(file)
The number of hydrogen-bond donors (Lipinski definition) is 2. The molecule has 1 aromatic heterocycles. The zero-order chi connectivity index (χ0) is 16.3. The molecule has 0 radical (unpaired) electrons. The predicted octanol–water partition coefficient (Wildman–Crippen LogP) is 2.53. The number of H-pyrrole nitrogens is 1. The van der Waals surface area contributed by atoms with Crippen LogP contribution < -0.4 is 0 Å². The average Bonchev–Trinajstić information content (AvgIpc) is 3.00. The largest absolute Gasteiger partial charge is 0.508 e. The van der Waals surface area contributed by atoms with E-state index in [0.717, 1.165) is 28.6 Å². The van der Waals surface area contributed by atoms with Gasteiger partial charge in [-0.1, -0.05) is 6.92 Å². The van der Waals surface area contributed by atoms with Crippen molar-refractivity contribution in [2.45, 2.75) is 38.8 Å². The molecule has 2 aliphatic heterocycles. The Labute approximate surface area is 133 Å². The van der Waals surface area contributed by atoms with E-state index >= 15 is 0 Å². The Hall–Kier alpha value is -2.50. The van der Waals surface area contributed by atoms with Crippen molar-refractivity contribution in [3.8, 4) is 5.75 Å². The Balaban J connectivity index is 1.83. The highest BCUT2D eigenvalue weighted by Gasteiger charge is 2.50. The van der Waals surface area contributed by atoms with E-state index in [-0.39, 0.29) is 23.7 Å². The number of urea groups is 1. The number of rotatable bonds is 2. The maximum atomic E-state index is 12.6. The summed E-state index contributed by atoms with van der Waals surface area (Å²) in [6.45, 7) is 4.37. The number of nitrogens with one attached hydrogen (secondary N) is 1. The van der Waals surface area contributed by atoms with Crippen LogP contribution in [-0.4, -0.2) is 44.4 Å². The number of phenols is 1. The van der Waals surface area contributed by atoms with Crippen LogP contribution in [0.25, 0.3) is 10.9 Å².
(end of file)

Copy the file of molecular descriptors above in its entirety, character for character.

The number of hydrogen-bond donors (Lipinski definition) is 2. The molecule has 1 aromatic heterocycles. The zero-order chi connectivity index (χ0) is 16.3. The molecule has 0 radical (unpaired) electrons. The predicted octanol–water partition coefficient (Wildman–Crippen LogP) is 2.53. The number of H-pyrrole nitrogens is 1. The van der Waals surface area contributed by atoms with Crippen LogP contribution < -0.4 is 0 Å². The average Bonchev–Trinajstić information content (AvgIpc) is 3.00. The largest absolute Gasteiger partial charge is 0.508 e. The van der Waals surface area contributed by atoms with E-state index in [0.717, 1.165) is 28.6 Å². The van der Waals surface area contributed by atoms with Gasteiger partial charge in [-0.1, -0.05) is 6.92 Å². The van der Waals surface area contributed by atoms with Crippen molar-refractivity contribution in [2.45, 2.75) is 38.8 Å². The molecule has 2 aliphatic heterocycles. The Labute approximate surface area is 133 Å². The van der Waals surface area contributed by atoms with E-state index >= 15 is 0 Å². The Hall–Kier alpha value is -2.50. The van der Waals surface area contributed by atoms with Crippen molar-refractivity contribution in [3.8, 4) is 5.75 Å². The Balaban J connectivity index is 1.83. The highest BCUT2D eigenvalue weighted by Gasteiger charge is 2.50. The van der Waals surface area contributed by atoms with E-state index in [-0.39, 0.29) is 23.7 Å². The number of urea groups is 1. The number of rotatable bonds is 2. The maximum atomic E-state index is 12.6. The summed E-state index contributed by atoms with van der Waals surface area (Å²) in [6.45, 7) is 4.37. The number of nitrogens with one attached hydrogen (secondary N) is 1. The van der Waals surface area contributed by atoms with Crippen LogP contribution in [-0.4, -0.2) is 44.4 Å². The number of phenols is 1. The van der Waals surface area contributed by atoms with Crippen LogP contribution in [0.25, 0.3) is 10.9 Å².